Beyond the cost overruns on the bishop's residence, Tebartz-van Elst also stands accused of false testimony in a Hamburg court regarding the alleged first-class flight taken to India. Increasingly, representatives of the Catholic Church are calling on the bishop to step down. In a German newspaper, the President of the Central Committee of German Catholics, Alois Glück, called Tebartz-van Elst a "liability for the Catholic Church."
A small plane flies over the Limburg cathedral in continuous loops - a television team, most likely, recording a bird's-eye view of the bishop's residence.
Fritz Keil from the city of Halle near Leipzig, is unimpressed. "Preposterous," he says of construction costs on the bishop's residence. Meanwhile, the nearby cathedral, a World Heritage Site, urgently needs renovation.
"A cost increase like that doesn't come as a surprise," Keil tells DW, who works in the construction industry and has experience with construction projects. "If extra work is needed, that's where a foreman should approve," he says. "Supervisory boards should advise: Is that really necessary? Is the money being sensibly invested? Keil feels sorry for the Catholics of Limburg on the receiving end of the country's scorn.
Catholics like Eisenmenger have found their voice - and are calling for Pope Francis to act decisively
For Heide-Marie Eisenmenger, "building costs" - in the sense of a lost opportunity - are the issue. Her husband calculates that, for the price of the bishop's residence, 60 apartments for the needy could have been built. She's a Limburg native and is deeply disappointed by her Bishop's leadership. Tebartz-Van Elst leads like a prince bishop of medieval times, she tells DW: "I'm at the top - I'm closer to God. And you are in the dust." That, she says, was a mistake.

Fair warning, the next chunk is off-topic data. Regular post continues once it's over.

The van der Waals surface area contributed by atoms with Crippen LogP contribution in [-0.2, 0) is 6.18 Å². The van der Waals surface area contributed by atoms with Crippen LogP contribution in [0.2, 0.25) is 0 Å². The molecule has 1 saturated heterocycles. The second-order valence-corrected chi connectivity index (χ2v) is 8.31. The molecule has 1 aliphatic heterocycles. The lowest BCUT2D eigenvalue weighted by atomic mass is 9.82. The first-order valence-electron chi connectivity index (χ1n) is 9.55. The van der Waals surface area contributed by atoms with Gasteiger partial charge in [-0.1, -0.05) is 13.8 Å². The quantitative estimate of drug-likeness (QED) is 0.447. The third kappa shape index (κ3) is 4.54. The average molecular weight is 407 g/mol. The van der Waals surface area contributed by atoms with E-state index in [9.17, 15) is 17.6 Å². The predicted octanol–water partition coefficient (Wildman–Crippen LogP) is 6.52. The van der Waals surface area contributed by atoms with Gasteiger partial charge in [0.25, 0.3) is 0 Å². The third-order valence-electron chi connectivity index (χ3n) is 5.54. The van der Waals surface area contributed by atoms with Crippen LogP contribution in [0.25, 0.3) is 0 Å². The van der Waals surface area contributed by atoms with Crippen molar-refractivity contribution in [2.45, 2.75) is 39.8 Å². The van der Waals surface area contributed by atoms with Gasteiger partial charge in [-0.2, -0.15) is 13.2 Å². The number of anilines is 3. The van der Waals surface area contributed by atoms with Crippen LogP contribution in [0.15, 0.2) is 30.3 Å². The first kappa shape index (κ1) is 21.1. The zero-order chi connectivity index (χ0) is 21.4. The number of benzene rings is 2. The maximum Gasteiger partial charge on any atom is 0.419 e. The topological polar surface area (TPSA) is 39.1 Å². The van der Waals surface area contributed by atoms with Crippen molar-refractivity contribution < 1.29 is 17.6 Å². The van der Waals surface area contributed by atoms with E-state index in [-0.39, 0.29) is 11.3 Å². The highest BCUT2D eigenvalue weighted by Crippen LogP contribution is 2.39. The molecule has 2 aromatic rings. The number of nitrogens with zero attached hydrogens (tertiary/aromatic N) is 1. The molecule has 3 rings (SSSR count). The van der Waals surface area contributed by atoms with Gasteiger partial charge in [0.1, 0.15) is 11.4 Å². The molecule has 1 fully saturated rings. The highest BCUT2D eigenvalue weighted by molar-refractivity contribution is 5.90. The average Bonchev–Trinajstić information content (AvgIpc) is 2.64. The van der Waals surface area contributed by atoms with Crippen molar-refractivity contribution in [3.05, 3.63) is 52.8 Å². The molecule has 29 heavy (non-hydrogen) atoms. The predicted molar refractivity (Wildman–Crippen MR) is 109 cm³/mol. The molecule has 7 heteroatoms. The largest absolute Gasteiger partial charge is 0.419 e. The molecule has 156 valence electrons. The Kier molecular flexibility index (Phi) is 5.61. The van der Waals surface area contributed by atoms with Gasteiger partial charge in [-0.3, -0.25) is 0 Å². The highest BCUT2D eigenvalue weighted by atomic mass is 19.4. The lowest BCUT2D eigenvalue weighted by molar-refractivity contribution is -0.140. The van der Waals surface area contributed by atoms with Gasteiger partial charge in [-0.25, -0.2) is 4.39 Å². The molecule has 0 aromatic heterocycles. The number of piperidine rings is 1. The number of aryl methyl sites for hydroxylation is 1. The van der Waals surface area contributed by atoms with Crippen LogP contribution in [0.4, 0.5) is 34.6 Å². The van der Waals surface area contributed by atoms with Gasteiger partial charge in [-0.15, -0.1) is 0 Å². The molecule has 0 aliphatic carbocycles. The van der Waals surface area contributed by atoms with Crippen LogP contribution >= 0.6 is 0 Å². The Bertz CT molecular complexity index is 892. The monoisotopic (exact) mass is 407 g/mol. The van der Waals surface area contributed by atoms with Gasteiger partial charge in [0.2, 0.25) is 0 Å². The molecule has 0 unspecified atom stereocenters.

"We're not subservient anymore. Today, the faithful are confident and aware!" she says.
Still, Eisenmenger does not want to leave the Church. "I no longer have faith in my bishop, but in God. Otherwise, I would've been gone long ago," she said.
In Limburg, all remains quiet. Fresh winds from Pope Francis at the Vatican have yet to arrive in the bishop's city, but Ilona Biegal is waiting for the Catholics' great new hope to lay down the law.
"Pope Francis exemplifies decisiveness," she tells DW. "Now, he has to act; otherwise, he won't be credible."
Greece has unveiled a draft budget for 2016 that sticks to the savings targets Athens agreed upon with its international creditors back in August. The country's economy isn't expected to return to growth until 2017.
German carmaker Volkswagen has said the overwhelming majority of its roughly 11 million cars with built-in defeat devices were sold across Europe. The company again apologized for the "wrongdoing of individuals."
Two Air France mangers whose shirts were ripped off by activists have scaled a fence and fled under police protection after protesters stormed the airline's HQ. The demonstration was against proposed layoffs.